Michelle Goldberg describes the ending of Parasite, in which a poor family meets its final, inescapable fate:
At the film’s end, after a spasm of murderous violence, infamy and grief, the Kims’ son makes a “fundamental plan” to grow rich enough to save his father. There’s a gauzy sequence where this seems to be actually playing out, and “Parasite” briefly dangles the prospect of a Hollywood ending. Only in the last shot is it clear that it’s a fantasy and that he’s stuck right where he began.
According to the O.E.C.D., American social mobility is no more robust than South Korea’s. But with a few exceptions like Boots Riley’s surrealist 2018 indie film “Sorry to Bother You,” American popular culture hasn’t caught up to a world where brains and gumption are no match for larger material forces.
We liberals keep trying to push this theme, but it sure doesn’t feel like people are buying it. Conventional wisdom says that at least a few of them bought Donald Trump’s version of it, namely that China and Mexico are stealing our jobs and he’s going to get them back, but not that many. After all, Trump won a smaller share of the vote than Mitt Romney did just four years earlier, and his share was considerably less than the average of all the other Republican presidential candidates of the 21st century.
So even Trump’s apocalyptic version of this doesn’t seem to appeal to very many people, and the liberal version, if anything, seems to appeal to even fewer. And even if it does have some appeal, it gets us nowhere unless we have a great elevator pitch about how we’re going to fix it. But we don’t. We have Medicare for All, which is great if you lose your job. We have wealth taxes on billionaires, which is great if you lose your job. And we have infrastructure plans, which might provide work if—well, you know.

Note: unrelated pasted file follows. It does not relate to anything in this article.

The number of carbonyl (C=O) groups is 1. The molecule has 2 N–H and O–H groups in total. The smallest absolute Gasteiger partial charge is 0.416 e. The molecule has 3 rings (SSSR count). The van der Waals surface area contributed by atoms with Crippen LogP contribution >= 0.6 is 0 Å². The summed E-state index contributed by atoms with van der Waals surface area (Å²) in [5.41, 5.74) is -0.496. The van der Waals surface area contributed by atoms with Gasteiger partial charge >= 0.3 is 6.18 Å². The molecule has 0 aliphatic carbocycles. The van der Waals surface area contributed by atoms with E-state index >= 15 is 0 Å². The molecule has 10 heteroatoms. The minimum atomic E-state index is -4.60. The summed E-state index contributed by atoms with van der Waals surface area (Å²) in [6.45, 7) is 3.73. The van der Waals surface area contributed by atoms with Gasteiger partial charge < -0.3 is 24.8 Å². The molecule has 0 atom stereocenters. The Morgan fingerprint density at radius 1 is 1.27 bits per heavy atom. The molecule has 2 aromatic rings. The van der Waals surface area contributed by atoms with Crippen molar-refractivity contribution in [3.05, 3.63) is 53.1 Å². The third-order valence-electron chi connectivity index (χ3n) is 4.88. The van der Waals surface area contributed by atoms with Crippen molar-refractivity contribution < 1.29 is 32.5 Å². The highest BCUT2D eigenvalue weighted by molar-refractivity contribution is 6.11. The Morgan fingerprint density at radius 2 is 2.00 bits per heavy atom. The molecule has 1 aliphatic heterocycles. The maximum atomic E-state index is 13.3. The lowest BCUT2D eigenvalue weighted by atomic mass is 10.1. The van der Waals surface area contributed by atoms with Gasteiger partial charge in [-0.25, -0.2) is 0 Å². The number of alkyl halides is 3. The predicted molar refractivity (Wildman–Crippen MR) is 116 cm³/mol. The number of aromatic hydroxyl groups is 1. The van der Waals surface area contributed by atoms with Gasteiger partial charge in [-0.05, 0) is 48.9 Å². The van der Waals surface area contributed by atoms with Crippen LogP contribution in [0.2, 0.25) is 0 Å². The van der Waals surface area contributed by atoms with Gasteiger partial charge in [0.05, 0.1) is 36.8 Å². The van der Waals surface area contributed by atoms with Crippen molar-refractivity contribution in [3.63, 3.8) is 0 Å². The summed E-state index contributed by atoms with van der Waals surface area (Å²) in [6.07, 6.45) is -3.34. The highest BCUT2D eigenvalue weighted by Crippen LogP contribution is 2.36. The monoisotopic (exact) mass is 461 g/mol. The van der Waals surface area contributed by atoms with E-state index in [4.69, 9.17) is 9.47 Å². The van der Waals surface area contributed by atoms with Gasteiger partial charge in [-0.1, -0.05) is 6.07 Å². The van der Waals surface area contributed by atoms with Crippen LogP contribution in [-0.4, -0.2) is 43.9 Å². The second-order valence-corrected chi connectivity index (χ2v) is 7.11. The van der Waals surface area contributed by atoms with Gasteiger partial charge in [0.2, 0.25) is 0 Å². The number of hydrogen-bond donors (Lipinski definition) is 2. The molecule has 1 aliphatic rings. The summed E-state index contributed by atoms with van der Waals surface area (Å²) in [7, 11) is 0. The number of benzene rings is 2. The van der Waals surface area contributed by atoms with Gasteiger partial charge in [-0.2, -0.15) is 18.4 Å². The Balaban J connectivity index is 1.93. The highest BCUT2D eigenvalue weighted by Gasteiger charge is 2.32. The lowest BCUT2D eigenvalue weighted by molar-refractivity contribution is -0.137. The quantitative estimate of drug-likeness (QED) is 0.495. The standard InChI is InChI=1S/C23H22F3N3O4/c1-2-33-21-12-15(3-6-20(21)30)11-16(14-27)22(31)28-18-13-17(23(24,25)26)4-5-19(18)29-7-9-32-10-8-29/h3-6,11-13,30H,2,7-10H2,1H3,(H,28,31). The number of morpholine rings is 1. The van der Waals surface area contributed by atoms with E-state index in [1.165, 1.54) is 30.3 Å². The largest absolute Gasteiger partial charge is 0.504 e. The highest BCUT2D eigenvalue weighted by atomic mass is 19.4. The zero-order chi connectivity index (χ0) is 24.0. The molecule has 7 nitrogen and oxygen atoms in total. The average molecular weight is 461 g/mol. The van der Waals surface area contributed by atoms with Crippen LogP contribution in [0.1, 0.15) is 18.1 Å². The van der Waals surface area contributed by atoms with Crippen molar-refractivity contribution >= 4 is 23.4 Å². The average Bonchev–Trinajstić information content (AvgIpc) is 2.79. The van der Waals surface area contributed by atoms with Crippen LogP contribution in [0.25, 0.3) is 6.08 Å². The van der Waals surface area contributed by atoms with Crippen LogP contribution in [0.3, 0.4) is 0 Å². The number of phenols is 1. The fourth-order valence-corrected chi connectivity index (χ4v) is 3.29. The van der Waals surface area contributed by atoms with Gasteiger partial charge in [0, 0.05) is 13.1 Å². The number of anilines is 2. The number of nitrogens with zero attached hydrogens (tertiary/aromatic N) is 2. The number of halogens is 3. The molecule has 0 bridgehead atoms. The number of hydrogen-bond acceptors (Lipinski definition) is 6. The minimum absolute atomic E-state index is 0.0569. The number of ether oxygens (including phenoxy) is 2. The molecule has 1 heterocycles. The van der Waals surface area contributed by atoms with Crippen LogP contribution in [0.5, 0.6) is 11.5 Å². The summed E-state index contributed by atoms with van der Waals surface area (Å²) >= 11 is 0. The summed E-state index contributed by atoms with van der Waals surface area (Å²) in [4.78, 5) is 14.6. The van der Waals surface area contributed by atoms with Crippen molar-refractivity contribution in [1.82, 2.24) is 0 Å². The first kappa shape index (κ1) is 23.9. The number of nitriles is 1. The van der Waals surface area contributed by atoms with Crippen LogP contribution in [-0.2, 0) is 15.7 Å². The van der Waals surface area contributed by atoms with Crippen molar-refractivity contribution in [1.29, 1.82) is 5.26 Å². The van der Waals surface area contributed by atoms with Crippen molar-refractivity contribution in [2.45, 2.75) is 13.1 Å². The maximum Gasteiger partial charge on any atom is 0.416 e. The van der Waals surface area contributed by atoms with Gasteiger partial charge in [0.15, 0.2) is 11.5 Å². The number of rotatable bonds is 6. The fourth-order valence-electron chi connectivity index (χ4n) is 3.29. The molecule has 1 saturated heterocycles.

But how about a plan to keep people from losing their jobs in the first place? Or making their jobs better? That’s what they want. Trump at least makes fake promises about that, but we don’t do even that much.
There are really only two options here. First, we just stop talking about how unfair the world is, because all it does is discourage people. Or, second, we offer an actual solution that’s credible and appealing. The only one I can think of is a big, loud, endless promise to rebuild unions. But there’s not even a single Democratic candidate who has made that their trademark in the same way that Medicare for All is Bernie’s trademark or a wealth tax is Elizabeth Warren’s.